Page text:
"Life" dropped in 1996, and it's distributed by Ichiban. Yes, it's another one of those releases with the red spines and white letters... surely he was one more artist on Ichiban's underrated comeback roster in the mid 90's, where they signed a plethora of established artists who were at the time unsigned, from Kool Moe Dee and The Treacherous Three to MC Madness to Kwamé to Doctor Ice, and so on. Some of the material was disappointing, but it was still a nice time for a fan, getting albums from so many artists you thought you'd never hear again. In fact, if you read the liner notes of the single, it claims to be "from the upcoming LP The Renegade." But The Renegade was not to be... only this rare single exists from P.O.D.'s Ichiban signing.

Now, if you're wondering if P.O.D. was still on good terms with his partner in Y&R Dr. Ace, I can assure you the answer is yes, because he produced this song (under his real name, C. Trahan). But despite that, this is nothing like a Young & Restless record. Not only does this not have the humor of their past collaborations, it's not even a fast-paced club song like P.O.D.'s other solo single. This is a slow (think: Scarface speed) and serious record. I suppose that's why The Prince changed his name from Power to Darkness - to show that he was going in a new direction.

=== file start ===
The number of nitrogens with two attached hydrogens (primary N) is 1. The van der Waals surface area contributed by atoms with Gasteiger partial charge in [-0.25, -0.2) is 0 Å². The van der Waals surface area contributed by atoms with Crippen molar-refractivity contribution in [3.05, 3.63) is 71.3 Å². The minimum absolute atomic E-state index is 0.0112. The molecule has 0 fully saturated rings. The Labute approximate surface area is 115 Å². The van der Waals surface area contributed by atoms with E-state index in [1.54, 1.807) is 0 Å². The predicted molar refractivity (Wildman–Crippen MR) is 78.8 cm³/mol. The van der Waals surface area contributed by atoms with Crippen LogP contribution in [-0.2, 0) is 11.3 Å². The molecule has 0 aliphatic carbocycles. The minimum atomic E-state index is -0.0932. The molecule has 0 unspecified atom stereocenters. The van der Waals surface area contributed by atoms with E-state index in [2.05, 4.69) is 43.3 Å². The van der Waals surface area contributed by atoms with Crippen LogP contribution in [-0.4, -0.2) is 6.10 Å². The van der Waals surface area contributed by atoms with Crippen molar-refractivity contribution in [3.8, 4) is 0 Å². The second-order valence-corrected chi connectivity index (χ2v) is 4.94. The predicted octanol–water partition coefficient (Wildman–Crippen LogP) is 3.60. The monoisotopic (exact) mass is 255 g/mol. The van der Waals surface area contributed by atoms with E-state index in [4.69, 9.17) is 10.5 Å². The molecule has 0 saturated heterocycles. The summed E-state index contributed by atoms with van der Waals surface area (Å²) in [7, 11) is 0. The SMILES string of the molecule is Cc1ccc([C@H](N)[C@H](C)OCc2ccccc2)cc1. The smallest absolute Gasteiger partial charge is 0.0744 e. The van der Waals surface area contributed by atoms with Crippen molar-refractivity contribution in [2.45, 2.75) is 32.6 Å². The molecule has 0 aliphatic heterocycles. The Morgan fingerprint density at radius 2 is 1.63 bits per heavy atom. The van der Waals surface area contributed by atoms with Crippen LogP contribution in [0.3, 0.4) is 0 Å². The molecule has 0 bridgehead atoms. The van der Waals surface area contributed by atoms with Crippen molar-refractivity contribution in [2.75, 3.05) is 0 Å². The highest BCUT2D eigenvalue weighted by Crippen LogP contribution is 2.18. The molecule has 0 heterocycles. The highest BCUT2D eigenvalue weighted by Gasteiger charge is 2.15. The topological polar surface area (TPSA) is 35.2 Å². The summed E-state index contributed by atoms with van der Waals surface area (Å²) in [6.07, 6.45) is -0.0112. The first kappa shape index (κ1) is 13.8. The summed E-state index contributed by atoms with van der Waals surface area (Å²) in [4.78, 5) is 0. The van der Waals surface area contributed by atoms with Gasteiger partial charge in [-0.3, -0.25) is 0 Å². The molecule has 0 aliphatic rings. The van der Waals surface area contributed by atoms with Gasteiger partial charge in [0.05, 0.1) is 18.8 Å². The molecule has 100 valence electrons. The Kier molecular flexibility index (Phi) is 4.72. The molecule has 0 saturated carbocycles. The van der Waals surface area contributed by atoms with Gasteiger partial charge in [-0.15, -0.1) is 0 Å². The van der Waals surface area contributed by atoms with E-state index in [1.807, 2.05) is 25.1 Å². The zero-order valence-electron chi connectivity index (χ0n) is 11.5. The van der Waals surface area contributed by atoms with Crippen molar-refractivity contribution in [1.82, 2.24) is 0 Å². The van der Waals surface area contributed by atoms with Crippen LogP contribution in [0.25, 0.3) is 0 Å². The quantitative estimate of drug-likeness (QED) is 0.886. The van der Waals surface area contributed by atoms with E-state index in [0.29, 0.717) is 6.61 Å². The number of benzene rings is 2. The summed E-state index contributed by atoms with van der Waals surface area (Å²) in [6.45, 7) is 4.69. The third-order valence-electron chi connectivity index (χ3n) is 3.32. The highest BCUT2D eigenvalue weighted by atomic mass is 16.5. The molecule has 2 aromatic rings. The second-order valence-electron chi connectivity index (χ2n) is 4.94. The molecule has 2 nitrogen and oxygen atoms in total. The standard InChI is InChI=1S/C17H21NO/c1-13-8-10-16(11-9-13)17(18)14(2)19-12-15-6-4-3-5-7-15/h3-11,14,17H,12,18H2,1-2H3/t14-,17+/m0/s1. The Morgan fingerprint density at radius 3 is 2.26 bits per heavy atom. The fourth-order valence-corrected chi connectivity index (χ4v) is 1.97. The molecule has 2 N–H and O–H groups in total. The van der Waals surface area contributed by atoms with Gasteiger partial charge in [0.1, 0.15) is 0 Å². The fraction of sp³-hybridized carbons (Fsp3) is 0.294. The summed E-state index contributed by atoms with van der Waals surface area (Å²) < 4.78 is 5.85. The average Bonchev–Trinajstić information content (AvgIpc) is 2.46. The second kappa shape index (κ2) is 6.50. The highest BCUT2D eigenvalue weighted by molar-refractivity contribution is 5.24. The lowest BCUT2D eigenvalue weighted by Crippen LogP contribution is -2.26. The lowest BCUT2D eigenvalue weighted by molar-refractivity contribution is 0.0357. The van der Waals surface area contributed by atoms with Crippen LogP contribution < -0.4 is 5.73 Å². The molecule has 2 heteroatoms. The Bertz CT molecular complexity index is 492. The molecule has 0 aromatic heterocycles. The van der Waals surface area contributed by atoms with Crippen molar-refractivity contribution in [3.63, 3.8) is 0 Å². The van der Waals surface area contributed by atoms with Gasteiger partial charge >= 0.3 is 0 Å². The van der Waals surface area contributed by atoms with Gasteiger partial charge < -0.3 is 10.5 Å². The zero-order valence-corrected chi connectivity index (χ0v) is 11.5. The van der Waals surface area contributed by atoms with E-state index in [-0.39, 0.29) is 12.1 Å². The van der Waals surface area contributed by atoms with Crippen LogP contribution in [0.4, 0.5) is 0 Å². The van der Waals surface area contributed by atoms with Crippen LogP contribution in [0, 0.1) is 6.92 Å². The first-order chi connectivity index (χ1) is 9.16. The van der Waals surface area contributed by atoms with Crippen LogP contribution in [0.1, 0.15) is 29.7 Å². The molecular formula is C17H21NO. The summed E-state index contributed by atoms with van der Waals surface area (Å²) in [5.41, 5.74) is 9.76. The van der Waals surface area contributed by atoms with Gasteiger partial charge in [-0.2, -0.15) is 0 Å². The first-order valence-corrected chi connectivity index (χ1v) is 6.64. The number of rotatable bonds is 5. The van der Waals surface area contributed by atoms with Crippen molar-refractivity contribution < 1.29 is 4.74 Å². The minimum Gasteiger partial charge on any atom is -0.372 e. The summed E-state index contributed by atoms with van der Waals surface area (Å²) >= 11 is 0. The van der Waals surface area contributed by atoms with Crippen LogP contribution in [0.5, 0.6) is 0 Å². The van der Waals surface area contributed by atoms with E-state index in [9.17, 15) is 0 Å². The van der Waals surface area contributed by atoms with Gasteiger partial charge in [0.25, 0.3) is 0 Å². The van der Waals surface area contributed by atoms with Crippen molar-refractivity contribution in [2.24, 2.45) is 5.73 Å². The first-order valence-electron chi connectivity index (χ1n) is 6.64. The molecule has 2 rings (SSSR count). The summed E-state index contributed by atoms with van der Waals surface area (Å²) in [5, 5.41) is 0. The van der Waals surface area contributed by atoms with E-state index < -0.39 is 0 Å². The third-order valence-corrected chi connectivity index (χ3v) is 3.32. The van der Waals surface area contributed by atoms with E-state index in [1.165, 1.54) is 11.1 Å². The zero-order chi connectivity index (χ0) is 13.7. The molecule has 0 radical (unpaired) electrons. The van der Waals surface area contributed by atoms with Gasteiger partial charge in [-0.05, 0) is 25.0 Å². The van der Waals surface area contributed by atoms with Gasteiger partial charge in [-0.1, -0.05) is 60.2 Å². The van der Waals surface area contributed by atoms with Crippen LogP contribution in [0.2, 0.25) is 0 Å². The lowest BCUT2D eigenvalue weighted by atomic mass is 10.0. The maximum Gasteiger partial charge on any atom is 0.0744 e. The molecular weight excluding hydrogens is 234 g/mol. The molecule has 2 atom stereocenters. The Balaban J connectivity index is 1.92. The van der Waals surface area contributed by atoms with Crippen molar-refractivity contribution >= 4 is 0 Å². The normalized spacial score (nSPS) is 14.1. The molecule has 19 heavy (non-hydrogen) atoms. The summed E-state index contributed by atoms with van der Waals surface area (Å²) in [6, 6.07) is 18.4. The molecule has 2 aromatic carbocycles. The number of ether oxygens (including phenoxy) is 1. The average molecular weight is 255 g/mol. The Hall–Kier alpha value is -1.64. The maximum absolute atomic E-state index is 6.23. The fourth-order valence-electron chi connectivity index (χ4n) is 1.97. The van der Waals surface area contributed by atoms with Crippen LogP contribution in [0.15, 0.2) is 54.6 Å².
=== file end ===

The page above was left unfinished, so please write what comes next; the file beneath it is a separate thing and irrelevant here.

It's a reflective, autobiographical song about growing up... talking about putting away the weed to take care of his kids:

"Did God put me here to be miserable and high,
Then not tell me why?
I'ma a fill in what I'm feelin': no father or mother,
Separated from my brothers at one age or another.
My head started to swell. When will good prevail?
Tormented by my sins, and I feel like I'm in Hell.
I feel like my life's a total mess."